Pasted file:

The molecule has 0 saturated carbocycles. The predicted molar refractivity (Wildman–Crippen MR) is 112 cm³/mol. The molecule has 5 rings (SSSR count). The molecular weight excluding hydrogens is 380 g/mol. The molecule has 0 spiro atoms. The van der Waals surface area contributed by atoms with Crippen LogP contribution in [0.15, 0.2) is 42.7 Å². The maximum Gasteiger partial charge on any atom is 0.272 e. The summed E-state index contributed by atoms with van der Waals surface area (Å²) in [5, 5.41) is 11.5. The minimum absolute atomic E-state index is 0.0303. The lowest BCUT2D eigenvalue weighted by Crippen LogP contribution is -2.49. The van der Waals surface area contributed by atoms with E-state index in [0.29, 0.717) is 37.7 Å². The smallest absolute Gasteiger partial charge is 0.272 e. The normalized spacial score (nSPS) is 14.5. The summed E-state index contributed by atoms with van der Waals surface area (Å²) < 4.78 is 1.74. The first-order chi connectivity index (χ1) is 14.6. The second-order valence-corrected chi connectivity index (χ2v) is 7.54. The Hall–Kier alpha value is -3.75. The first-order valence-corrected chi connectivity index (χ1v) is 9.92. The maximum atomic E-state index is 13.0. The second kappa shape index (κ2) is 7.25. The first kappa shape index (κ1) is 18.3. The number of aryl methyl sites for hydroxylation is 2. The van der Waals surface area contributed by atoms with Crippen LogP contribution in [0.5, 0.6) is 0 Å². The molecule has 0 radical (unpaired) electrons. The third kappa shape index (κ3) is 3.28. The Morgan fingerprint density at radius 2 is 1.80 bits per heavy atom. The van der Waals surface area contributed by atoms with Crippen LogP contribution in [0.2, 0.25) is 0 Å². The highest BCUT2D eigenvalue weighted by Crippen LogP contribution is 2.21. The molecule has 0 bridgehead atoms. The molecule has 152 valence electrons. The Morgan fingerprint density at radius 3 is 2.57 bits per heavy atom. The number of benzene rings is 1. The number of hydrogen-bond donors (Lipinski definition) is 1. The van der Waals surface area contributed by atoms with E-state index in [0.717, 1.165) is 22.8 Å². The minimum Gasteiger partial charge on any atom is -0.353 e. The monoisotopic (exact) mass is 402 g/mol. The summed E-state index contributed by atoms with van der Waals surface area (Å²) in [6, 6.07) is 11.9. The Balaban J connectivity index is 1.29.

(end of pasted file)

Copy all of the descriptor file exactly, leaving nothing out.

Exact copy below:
The molecule has 0 saturated carbocycles. The predicted molar refractivity (Wildman–Crippen MR) is 112 cm³/mol. The molecule has 5 rings (SSSR count). The molecular weight excluding hydrogens is 380 g/mol. The molecule has 0 spiro atoms. The van der Waals surface area contributed by atoms with Crippen LogP contribution in [0.15, 0.2) is 42.7 Å². The maximum Gasteiger partial charge on any atom is 0.272 e. The summed E-state index contributed by atoms with van der Waals surface area (Å²) in [5, 5.41) is 11.5. The minimum absolute atomic E-state index is 0.0303. The lowest BCUT2D eigenvalue weighted by Crippen LogP contribution is -2.49. The van der Waals surface area contributed by atoms with E-state index in [0.29, 0.717) is 37.7 Å². The smallest absolute Gasteiger partial charge is 0.272 e. The normalized spacial score (nSPS) is 14.5. The summed E-state index contributed by atoms with van der Waals surface area (Å²) < 4.78 is 1.74. The first-order chi connectivity index (χ1) is 14.6. The second-order valence-corrected chi connectivity index (χ2v) is 7.54. The Hall–Kier alpha value is -3.75. The first-order valence-corrected chi connectivity index (χ1v) is 9.92. The maximum atomic E-state index is 13.0. The second kappa shape index (κ2) is 7.25. The first kappa shape index (κ1) is 18.3. The number of aryl methyl sites for hydroxylation is 2. The van der Waals surface area contributed by atoms with Crippen LogP contribution in [0.5, 0.6) is 0 Å². The molecule has 0 radical (unpaired) electrons. The third kappa shape index (κ3) is 3.28. The Morgan fingerprint density at radius 2 is 1.80 bits per heavy atom. The van der Waals surface area contributed by atoms with Crippen LogP contribution in [0.2, 0.25) is 0 Å². The highest BCUT2D eigenvalue weighted by Crippen LogP contribution is 2.21. The molecule has 0 bridgehead atoms. The molecule has 152 valence electrons. The Morgan fingerprint density at radius 3 is 2.57 bits per heavy atom. The number of benzene rings is 1. The number of hydrogen-bond donors (Lipinski definition) is 1. The van der Waals surface area contributed by atoms with E-state index in [0.717, 1.165) is 22.8 Å². The minimum Gasteiger partial charge on any atom is -0.353 e. The monoisotopic (exact) mass is 402 g/mol. The summed E-state index contributed by atoms with van der Waals surface area (Å²) in [6, 6.07) is 11.9. The Balaban J connectivity index is 1.29.